The Framework acknowledges that councillors by their very nature have strong leadership instincts and there is a need to continuously develop these skills to meet the changing environment. It also recognises that there is ‘no one best way’ to be a councillor. This reflects the reality that each councillor will bring a unique set of knowledge, lived experience, skills and qualifications to the role. Each councillor will also perform their role differently based on their values and way of seeing the world and their community. Importantly, it also recognises that there are universal characteristics of a good and bad councillor.

Local leadership

This refers to a councillor’s skill in engaging with members of the community to understand local needs and help facilitate a vision for the community. It includes building trust and being a role model for good leadership within the community.

Collaborating with others

This refers to a councillor’s skill in building good relationships with others. This includes other councillors, staff, community groups and other stakeholders.

Effective communication

This refers to a councillor’s skill in communicating effectively in a range of different environments with a variety of people using different types of media. It includes the ability to sensitively listen, empathise and express views clearly.

Political understanding

This refers to a councillor’s skill in being able to influence and persuade others, whilst maintaining their own values and integrity. It includes promoting participation in democratic processes and engagement opportunities, and collaborating across the political divide.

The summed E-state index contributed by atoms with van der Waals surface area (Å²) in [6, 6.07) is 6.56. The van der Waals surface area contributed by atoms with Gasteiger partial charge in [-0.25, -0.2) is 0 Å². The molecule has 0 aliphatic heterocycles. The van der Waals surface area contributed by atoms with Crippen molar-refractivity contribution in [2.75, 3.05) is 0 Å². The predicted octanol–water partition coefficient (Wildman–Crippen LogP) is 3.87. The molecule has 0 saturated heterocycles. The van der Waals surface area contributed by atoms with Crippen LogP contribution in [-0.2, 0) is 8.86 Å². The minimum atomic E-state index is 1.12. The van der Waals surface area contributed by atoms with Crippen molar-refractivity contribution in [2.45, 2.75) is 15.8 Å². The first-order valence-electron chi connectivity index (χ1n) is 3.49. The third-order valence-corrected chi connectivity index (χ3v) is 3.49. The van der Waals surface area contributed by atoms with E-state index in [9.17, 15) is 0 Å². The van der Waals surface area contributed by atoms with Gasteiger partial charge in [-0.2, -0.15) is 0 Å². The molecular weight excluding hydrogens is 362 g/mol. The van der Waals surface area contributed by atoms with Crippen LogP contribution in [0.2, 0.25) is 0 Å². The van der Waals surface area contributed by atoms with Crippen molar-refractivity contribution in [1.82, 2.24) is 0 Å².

Scrutiny and challenge

This refers to a councillor’s role in acting as a “critical friend”, providing challenging but constructive feedback to council staff and being able to critically analyse information and make informed decisions


This refers to a councillor’s role in making decisions and is the more judicial part of the job. This includes understanding legal responsibilities, following policies and Codes of Conduct and making sure council is making progress against its promises. 
For each core skill, the Framework then identifies specific desirable and undesirable behaviours of councillors. These behaviours reflect current community attitudes and expectations about what makes a good councillor and have been compiled after an extensive survey. It would be unrealistic to think that every councillor can excel in every area. But, on balance, excellent councillors should demonstrate far more positive characteristics than negative.

The Framework provides an empowering starting point for aspiring candidates and current councillors to reflect on their skills. Are you curious to see where you stand against this Framework? Complete our complimentary online reflection tool and discover whether you've got the skills to step into political leadership.

Never miss our news.
Subscribe to our newsletter!

Thank you!
Created with